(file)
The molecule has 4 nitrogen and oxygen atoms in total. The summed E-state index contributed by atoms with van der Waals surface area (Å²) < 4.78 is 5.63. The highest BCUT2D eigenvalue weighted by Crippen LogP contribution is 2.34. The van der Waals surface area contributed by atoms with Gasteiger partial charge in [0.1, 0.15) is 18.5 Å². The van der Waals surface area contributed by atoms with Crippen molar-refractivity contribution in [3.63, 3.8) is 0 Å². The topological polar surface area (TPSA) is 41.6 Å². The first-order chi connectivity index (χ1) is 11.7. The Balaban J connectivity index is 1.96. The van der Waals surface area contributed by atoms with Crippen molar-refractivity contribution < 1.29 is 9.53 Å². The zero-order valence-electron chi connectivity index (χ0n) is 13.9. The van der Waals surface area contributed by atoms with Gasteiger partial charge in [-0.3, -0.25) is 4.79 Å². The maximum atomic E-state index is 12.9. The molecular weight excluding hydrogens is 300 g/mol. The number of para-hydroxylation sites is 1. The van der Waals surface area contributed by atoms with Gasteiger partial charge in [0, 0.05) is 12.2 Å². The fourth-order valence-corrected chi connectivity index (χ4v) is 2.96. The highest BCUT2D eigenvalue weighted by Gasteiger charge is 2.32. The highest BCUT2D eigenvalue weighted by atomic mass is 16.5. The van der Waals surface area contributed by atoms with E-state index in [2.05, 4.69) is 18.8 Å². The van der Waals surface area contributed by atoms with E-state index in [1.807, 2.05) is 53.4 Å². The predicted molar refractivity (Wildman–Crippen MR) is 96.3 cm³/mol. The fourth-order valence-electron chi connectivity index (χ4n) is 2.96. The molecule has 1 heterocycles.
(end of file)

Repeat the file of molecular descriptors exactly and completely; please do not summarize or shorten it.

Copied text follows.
The molecule has 4 nitrogen and oxygen atoms in total. The summed E-state index contributed by atoms with van der Waals surface area (Å²) < 4.78 is 5.63. The highest BCUT2D eigenvalue weighted by Crippen LogP contribution is 2.34. The van der Waals surface area contributed by atoms with Gasteiger partial charge in [0.1, 0.15) is 18.5 Å². The van der Waals surface area contributed by atoms with Crippen molar-refractivity contribution in [3.63, 3.8) is 0 Å². The topological polar surface area (TPSA) is 41.6 Å². The first-order chi connectivity index (χ1) is 11.7. The Balaban J connectivity index is 1.96. The van der Waals surface area contributed by atoms with Crippen molar-refractivity contribution < 1.29 is 9.53 Å². The zero-order valence-electron chi connectivity index (χ0n) is 13.9. The van der Waals surface area contributed by atoms with Gasteiger partial charge in [-0.3, -0.25) is 4.79 Å². The maximum atomic E-state index is 12.9. The molecular weight excluding hydrogens is 300 g/mol. The number of para-hydroxylation sites is 1. The van der Waals surface area contributed by atoms with Gasteiger partial charge in [0, 0.05) is 12.2 Å². The fourth-order valence-corrected chi connectivity index (χ4v) is 2.96. The highest BCUT2D eigenvalue weighted by Gasteiger charge is 2.32. The highest BCUT2D eigenvalue weighted by atomic mass is 16.5. The van der Waals surface area contributed by atoms with E-state index in [2.05, 4.69) is 18.8 Å². The van der Waals surface area contributed by atoms with E-state index in [1.807, 2.05) is 53.4 Å². The predicted molar refractivity (Wildman–Crippen MR) is 96.3 cm³/mol. The fourth-order valence-electron chi connectivity index (χ4n) is 2.96. The molecule has 1 heterocycles.